In these disciplines, problem solving is part of a larger process that encompasses problem determination, de-duplication, analysis, diagnosis, repair, and other steps.Other problem solving tools are linear and nonlinear programming, queuing systems, and simulation.
Well-defined problems allow for more initial planning than ill-defined problems.
Solving problems sometimes involves dealing with pragmatics, the way that context contributes to meaning, and semantics, the interpretation of the problem.
The term problem solving means slightly different things depending on the discipline.
For instance, it is a mental process in psychology and a computerized process in computer science.
Rehabilitation psychologists studying individuals with frontal lobe injuries have found that deficits in emotional control and reasoning can be remediated with effective rehabilitation and could improve the capacity of injured persons to resolve everyday problems.
Interpersonal everyday problem solving is dependent upon the individual personal motivational and contextual components.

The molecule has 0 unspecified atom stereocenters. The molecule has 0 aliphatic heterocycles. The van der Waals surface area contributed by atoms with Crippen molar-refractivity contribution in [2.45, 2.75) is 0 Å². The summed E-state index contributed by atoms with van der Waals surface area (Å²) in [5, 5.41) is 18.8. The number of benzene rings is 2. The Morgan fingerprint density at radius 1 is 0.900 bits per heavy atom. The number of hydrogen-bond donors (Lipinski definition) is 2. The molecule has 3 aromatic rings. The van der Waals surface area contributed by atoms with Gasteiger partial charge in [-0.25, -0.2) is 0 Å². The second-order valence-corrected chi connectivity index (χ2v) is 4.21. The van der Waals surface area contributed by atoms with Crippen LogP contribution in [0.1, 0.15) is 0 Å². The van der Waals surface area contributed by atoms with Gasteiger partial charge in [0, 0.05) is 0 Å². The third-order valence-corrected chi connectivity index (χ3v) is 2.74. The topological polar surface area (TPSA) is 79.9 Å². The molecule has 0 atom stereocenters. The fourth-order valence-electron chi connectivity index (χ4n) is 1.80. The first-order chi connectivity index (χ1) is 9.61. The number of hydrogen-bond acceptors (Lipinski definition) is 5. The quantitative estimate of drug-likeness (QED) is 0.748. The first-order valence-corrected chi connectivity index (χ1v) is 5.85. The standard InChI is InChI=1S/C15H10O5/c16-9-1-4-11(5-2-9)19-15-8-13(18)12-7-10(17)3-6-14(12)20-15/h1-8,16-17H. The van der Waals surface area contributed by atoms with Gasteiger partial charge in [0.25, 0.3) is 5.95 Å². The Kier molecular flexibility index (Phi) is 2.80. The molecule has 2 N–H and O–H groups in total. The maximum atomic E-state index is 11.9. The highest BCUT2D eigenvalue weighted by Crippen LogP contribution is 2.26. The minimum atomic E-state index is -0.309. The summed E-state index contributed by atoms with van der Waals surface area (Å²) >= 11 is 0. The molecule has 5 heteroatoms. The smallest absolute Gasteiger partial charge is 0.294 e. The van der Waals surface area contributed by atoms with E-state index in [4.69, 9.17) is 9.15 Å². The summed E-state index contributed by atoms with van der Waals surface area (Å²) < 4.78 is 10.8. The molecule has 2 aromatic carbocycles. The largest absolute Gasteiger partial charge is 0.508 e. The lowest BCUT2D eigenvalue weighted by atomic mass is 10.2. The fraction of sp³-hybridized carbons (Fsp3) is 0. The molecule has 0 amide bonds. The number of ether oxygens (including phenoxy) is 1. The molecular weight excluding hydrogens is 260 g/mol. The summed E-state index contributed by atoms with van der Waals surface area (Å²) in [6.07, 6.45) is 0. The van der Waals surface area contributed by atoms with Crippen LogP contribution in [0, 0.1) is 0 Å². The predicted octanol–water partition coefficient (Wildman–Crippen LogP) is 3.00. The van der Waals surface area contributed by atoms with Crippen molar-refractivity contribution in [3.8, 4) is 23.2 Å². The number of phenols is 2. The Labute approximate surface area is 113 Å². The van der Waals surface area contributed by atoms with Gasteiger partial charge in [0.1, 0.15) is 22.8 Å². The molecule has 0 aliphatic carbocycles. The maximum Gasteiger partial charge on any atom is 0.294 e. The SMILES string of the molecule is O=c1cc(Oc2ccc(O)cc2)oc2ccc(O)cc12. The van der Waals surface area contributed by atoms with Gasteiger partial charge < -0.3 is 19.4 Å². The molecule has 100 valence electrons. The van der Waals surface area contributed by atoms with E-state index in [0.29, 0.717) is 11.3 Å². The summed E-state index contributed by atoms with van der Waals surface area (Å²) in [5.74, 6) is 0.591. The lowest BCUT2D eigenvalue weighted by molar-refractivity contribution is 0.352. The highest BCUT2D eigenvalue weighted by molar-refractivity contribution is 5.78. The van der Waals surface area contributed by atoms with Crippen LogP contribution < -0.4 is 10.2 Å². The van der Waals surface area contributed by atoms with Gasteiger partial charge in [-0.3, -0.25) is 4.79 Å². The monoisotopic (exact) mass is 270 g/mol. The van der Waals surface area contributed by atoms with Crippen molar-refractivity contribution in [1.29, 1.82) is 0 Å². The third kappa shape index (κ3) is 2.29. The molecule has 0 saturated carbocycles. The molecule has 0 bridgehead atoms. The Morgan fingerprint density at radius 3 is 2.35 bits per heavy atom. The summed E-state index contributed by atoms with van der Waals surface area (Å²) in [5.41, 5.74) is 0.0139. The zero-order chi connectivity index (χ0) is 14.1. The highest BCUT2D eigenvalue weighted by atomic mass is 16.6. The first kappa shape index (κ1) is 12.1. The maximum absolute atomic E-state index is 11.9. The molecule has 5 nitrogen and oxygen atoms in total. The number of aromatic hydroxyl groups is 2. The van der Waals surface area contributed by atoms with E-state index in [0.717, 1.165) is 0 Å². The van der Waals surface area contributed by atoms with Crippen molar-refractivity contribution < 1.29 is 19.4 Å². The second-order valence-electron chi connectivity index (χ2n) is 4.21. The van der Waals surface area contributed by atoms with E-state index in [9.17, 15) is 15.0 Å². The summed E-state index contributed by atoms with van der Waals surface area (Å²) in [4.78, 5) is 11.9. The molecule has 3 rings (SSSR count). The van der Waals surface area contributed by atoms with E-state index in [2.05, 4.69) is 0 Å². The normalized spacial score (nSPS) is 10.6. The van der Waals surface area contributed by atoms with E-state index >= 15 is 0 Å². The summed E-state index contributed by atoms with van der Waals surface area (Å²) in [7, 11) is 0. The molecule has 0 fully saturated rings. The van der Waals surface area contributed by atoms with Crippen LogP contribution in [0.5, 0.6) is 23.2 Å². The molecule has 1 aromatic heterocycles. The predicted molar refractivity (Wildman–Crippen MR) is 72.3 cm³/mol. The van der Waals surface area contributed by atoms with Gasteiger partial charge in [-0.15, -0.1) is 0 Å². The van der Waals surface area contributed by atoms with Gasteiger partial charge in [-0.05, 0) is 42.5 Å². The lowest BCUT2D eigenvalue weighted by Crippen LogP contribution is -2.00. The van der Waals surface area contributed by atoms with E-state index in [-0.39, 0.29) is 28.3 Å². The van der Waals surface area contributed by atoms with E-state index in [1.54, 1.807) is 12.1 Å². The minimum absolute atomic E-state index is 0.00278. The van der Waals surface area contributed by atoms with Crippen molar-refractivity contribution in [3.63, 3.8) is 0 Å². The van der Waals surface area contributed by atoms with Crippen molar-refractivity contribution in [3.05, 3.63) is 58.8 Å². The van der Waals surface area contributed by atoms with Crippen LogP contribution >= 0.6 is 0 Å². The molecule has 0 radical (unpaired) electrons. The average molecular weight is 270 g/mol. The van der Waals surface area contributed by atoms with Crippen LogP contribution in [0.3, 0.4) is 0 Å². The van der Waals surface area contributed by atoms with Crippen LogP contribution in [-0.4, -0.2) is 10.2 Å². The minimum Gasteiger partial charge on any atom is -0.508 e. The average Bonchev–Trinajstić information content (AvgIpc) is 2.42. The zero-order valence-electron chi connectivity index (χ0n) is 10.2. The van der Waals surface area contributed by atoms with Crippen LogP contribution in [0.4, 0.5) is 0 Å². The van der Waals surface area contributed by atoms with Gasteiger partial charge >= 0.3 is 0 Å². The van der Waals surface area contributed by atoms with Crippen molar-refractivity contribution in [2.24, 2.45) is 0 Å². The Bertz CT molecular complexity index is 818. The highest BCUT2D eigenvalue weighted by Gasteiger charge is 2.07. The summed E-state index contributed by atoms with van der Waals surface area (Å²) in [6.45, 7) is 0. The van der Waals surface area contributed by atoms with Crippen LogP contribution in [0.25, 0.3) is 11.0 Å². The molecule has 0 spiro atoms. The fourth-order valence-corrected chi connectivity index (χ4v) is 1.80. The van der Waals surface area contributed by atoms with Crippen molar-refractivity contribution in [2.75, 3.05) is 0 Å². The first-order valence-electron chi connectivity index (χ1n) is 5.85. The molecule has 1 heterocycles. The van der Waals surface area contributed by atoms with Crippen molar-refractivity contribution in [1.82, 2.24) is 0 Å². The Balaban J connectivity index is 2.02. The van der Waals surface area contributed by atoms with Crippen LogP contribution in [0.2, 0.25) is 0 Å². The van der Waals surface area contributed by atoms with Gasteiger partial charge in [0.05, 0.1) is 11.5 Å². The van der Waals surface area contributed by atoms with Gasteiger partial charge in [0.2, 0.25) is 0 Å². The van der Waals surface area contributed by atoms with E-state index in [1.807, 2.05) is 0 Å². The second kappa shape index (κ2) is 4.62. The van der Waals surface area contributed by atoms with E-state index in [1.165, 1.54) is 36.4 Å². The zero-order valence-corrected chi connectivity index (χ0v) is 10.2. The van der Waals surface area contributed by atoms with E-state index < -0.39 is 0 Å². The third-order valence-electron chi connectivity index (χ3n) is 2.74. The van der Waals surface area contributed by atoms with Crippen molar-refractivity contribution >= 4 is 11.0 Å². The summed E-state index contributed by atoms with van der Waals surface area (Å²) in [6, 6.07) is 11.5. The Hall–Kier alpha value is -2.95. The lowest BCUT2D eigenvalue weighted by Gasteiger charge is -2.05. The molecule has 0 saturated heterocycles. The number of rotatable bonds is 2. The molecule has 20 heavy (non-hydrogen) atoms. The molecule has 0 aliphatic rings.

Much of computer science involves designing completely automatic systems that will later solve some specific problem -- systems to accept input data and, in a reasonable amount of time, calculate the correct response or a correct-enough approximation.
In addition, people in computer science spend a surprisingly large amount of human time finding and fixing problems in their programs -- debugging.
Finally a solution is selected to be implemented and verified.
Problems have a goal to be reached and how you get there depends upon problem orientation (problem-solving coping style and skills) and systematic analysis.